A survey conducted by GetApp reports 43% of employees do not get regular data security training while 8% have never received any training at all. The report highlights the level of exposure businesses have towards cyberattacks such as ransomware.
This comes as cybersecurity remains one of the most challenging issues for small business owners. Small businesses bear 43% of the brunt of cyber-attacks, opening them up to huge liabilities. This includes business closure. Of those attacked, 60% will go out of business within six months.
Web-based attacks, social engineering and general malware are often the top three culprits of cyber-attacks among small businesses. As the techniques to exploit cybersecurity vulnerabilities continue to evolve and become more sophisticated, businesses need to bolster their security.
Using Employee Vulnerabilities to Launch Attacks
Among the areas where employees are routinely targeted include social engineering, the art of manipulating someone into divulging secret information. Through phishing attacks, hackers use social media and research to strike up a relationship with employees. They then exploit this relationship to gain their trust with the goal of eventually stealing the information they need. For example, getting a password might allow them to infiltrate a company’s cybersecurity architecture.
Very often unsuspecting employees are duped into providing scammers access to sensitive company data. Scammers typically investigate an individual or organization before carrying out attacks such as spear phishing or business email compromise (BEC). Phishing is the practice of sending e-mails appearing to come from a well-known organization asking recipients information such as credit card numbers, account numbers, or passwords.
However, only 27 % of companies provide social engineering awareness training for their employees according to the survey. And almost 75% of businesses are vulnerable, thus endangering customers’ records, employee data, intellectual property and more.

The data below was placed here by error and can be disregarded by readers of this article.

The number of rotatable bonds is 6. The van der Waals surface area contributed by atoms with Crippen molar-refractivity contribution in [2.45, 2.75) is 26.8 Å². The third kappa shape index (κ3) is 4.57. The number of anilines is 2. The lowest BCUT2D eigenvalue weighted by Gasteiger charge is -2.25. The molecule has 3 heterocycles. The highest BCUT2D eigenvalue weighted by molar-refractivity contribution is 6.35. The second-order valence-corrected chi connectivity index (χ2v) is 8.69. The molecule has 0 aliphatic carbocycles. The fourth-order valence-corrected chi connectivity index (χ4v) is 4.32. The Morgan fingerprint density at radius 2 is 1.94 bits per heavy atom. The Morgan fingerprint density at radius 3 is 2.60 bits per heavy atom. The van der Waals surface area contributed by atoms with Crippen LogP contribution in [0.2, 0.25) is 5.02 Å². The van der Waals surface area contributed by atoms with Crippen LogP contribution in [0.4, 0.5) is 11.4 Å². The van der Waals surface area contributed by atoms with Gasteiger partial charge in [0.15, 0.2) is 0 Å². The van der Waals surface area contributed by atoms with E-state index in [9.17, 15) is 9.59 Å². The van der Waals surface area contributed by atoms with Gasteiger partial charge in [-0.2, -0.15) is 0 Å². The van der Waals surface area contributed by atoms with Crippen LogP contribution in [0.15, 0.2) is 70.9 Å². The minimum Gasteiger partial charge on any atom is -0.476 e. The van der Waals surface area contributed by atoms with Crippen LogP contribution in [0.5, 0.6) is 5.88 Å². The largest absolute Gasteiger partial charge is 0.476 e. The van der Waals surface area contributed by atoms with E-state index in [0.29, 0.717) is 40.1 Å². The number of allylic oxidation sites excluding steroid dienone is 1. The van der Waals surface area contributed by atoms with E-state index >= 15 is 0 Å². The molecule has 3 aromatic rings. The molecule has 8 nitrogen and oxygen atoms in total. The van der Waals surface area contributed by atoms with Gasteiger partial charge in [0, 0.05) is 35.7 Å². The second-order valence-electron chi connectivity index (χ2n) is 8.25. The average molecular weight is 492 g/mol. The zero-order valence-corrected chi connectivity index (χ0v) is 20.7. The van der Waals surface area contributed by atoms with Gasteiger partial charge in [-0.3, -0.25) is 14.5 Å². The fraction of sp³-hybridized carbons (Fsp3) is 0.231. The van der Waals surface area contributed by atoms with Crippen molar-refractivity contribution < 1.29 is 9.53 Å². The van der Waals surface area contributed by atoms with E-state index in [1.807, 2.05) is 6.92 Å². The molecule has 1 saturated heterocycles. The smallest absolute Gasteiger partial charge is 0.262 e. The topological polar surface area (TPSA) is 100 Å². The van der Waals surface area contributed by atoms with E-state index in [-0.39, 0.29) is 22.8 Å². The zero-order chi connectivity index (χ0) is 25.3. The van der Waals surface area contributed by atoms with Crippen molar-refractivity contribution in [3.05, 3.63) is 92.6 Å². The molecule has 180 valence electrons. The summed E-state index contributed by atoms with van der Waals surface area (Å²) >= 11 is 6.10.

It goes without saying there is an urgent need for more robust cybersecurity.
A Need for a More Robust Cyber Security
Small businesses are as much of a cyberattack target as large enterprises. But investing in enterprise cybersecurity alone is not going to cut it. small businesses need to invest in regular training for their employees in order to fully address this threat. This will help in adding yet another layer of protection for the company’s sensitive data.
For this reason, it is important to assess the knowledge of your employees when it comes to cybersecurity. This is because more often than not, employees are the soft targets that scammers use to access your organization. With employees connected to the internet round the clock, businesses are more vulnerable than ever to attacks.
Regular and up-to-date training can help arm employees with the necessary tools to prevent attacks. Not only that, but it will also heighten the security of the company. If employees are equipped with the knowledge of the characteristics of cyberattacks, then they are more likely to avoid the pitfalls. In addition to training, companies should also empower employees to use good judgement and have a security mindset.
You can ensure your company and the people who work for you are up to date by regularly carrying out audits.
The Importance of Audits
You probably conduct a number of audits of your business to make sure you are on the right track. But in today’s digital ecosystem, it should also include the audit of your current cybersecurity policies.
A strong audit goes a long way in assessing the vulnerability of your business to cyberattacks. The audit can assess password policies, employees’ knowledge of phishing techniques, and adherence to security policies, to name but a few of the issues it can address.
Once the audit highlights the gaps, companies can bolster their security by providing tailored courses to address security issues. Moreover, training materials and learning management system software are available that are easy to use for small businesses.
Going forward, simple investments and regular training often can make a huge difference in strengthening a company’s cybersecurity.
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